Why L&D should focus more on employee attributes and less on skillsby
In times of change, skills are not the whole answer. It is employee attributes that need to be L&D's focus.
As learning & development and HR professionals, we are continuously focusing on how to improve the capabilities of our workforce. This drive for continuous improvement always comes back to one word – skills.
The favourite topic of conversation
Whether we are trying to attract new skills through recruitment or looking at how we can develop the skills of our existing workforce through training, skills is always the topic of conversation. We regularly see news reports about skills gaps across entire industry sectors or see government white papers titled ‘Skills for Jobs’. Wherever you look, skills are on the agenda.
If we are looking to develop attributes, we need to give that individual access to the experiences that will change them
One thing that has become increasingly apparent as a result of Covid-19 (and further back to the financial crisis in 2008) is that skills are not the whole answer; in times of change and upheaval, it is attributes, rather than skills, that will make the difference.
So how do we define a skill and an attribute?
Skill – the ability to use one’s knowledge effectively and readily in execution or performance.
Attribute – a quality or feature regarded as a characteristic or inherent part of someone or something.
These are the dictionary definitions however I prefer to look at it as attributes are inherent to our nature, skills are not. What this means is that skills are learnt, attributes are a result of nature and nurture. This has significant implications on how we look to develop each, and as L&D and HR professionals, we should be aware of the different approaches we need to take to develop both.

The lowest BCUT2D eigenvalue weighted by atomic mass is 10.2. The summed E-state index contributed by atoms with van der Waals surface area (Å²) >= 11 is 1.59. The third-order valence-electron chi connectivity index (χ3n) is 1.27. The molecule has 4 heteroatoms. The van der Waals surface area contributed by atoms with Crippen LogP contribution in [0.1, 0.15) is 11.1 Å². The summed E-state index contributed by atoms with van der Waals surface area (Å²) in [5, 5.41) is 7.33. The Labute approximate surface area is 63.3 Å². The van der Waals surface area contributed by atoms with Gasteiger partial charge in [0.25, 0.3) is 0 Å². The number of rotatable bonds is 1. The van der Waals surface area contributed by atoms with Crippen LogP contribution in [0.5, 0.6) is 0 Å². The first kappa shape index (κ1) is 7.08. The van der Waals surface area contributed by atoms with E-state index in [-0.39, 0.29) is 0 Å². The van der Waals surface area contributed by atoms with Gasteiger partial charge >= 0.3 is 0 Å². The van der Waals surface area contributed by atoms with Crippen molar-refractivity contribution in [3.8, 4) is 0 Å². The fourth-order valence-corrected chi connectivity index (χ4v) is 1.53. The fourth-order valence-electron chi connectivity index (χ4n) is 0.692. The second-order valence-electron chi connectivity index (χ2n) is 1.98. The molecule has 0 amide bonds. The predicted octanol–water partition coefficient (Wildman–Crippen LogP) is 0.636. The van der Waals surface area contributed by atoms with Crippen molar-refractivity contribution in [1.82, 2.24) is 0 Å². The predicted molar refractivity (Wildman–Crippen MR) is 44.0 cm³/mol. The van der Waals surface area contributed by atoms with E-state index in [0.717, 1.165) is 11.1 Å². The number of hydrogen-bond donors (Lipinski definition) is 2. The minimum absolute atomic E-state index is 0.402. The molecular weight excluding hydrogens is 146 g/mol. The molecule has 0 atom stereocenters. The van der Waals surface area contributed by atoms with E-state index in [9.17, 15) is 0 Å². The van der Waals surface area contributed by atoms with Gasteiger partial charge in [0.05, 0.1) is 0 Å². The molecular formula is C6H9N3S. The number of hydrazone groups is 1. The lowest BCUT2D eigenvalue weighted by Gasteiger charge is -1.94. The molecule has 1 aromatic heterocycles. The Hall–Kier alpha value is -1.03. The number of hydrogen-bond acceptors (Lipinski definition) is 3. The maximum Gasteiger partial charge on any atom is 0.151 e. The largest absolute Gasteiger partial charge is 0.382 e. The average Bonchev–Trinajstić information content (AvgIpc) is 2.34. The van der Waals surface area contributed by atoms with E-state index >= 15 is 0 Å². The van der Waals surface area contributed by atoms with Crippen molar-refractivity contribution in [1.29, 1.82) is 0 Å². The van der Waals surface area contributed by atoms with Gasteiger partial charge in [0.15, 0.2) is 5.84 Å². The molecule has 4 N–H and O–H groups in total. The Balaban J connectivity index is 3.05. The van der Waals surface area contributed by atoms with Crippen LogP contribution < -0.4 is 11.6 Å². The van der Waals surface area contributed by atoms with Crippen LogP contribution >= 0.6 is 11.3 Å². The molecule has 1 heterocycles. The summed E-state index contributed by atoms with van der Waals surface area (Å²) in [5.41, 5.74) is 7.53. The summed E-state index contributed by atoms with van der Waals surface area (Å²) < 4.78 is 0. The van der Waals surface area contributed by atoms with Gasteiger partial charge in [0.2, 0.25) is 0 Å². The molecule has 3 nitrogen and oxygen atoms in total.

Everyone has the same attributes but will demonstrate them to a greater or lesser extent. This extent is informed by nature and by nurture, i.e., they are ingrained at an early age, and continue to evolve through our life experiences. Therefore, if we are looking to develop these attributes, we need to give that individual access to the experiences that will change them.
The key to developing positive attributes
When considering how you develop your employees, there is a case for separating your thinking around how you develop skills, versus how you develop their attributes. Although not mutually exclusive in their use, the approach that you should take to developing attributes can be considerably different to how you develop a skill.
Let us take the practical example of being able to use word processing software. The training you attend to learn the required skills that allow you to successfully (and repeatedly) use the software may only last a couple of hours and give you most of what you need to know about using that software.
However, the attribute of demonstrating the patience needed to continue practicing with the tool (especially when things start to go wrong) won’t have been covered in that same training. Instead, your level of patience will be informed from years of experiences doing similar things and will take time to change.
As the development of attributes can be over longer periods of time, it is important to ensure you plan in regular reviews